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Two Biggest Prepoo Questions Answered

Are you down with the prepoo? Do you know how it benefits your curls? Don’t worry, we’ve got you covered….

To “prepoo” is to apply products to your hair before shampooing. The products you use help to protect, preserve and nourish you hair prior to using shampoos that can strip your hair of its natural oils.

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Can’t I just use conditioner?

Glad you asked ;-). While conditioners can certainly make up the bulk of the protein and moisture balancing in your hair care regimen, the first ingredient in conditioner is water. As we all know, when water and textured hair get together, the hair swells.  Hygral fatigue is the damage to hair strands that results from the repeated expansion when wet to contraction when dry. Nobody is saying to skip your wash days! A clean scalp is the foundation for healthy hair. However, if prepooing is a part of your hair care regimen, you can use oils and butters instead of conditioner to avoid excessive expansion and contraction that can cause hygral fatigue.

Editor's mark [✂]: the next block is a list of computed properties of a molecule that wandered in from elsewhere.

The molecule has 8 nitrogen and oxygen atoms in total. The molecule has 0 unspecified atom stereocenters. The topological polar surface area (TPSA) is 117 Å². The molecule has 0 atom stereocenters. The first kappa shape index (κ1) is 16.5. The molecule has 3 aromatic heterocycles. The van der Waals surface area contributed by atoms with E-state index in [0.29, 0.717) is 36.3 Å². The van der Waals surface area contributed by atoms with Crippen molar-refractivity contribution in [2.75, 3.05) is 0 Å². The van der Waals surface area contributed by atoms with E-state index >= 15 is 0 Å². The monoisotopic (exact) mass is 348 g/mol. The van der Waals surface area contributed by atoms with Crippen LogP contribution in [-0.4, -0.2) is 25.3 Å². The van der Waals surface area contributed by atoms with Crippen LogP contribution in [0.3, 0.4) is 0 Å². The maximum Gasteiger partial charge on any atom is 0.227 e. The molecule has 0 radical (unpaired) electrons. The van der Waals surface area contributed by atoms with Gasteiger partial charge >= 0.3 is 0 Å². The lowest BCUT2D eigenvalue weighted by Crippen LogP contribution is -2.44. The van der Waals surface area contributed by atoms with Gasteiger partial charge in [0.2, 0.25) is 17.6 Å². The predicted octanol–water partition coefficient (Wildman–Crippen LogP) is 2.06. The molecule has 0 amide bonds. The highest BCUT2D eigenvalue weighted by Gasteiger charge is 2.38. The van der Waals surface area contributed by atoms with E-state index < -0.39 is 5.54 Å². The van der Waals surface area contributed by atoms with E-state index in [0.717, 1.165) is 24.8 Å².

What should I use for a prepoo?

Well, there are several studies out there that tout the ability of coconut oil to penetrate the hair shaft, why not start there? If you’re a marathon prepooer, you could also use a heavier oil like JBCO or shea butter for some  TLC prior to shampooing. Temps are rising and the air is getting drier, your hair will love you for the extra pampering.

 

Let us know on our Facebook page how your prepoo/shampoo days go. Do you look forward to it like you do your regular mani-pedi? Or do you avoid it like the plague?

 

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3 thoughts on “Two Biggest Prepoo Questions Answered

  1. […] the deal? You prepoo, cowash, shampoo, use only the best products and moisturize regularly. You think it’s time to […]

  2. […] hair needs oils – that’s already been established. Use as a prepoo, scalp massage, deep treatment or daily […]

  3. […] oil on the prevention of cuticular damage during combing, when used as a prewash conditioner (AKA Pre-Poo!), has been demonstrated previously by protein loss and water retention […]

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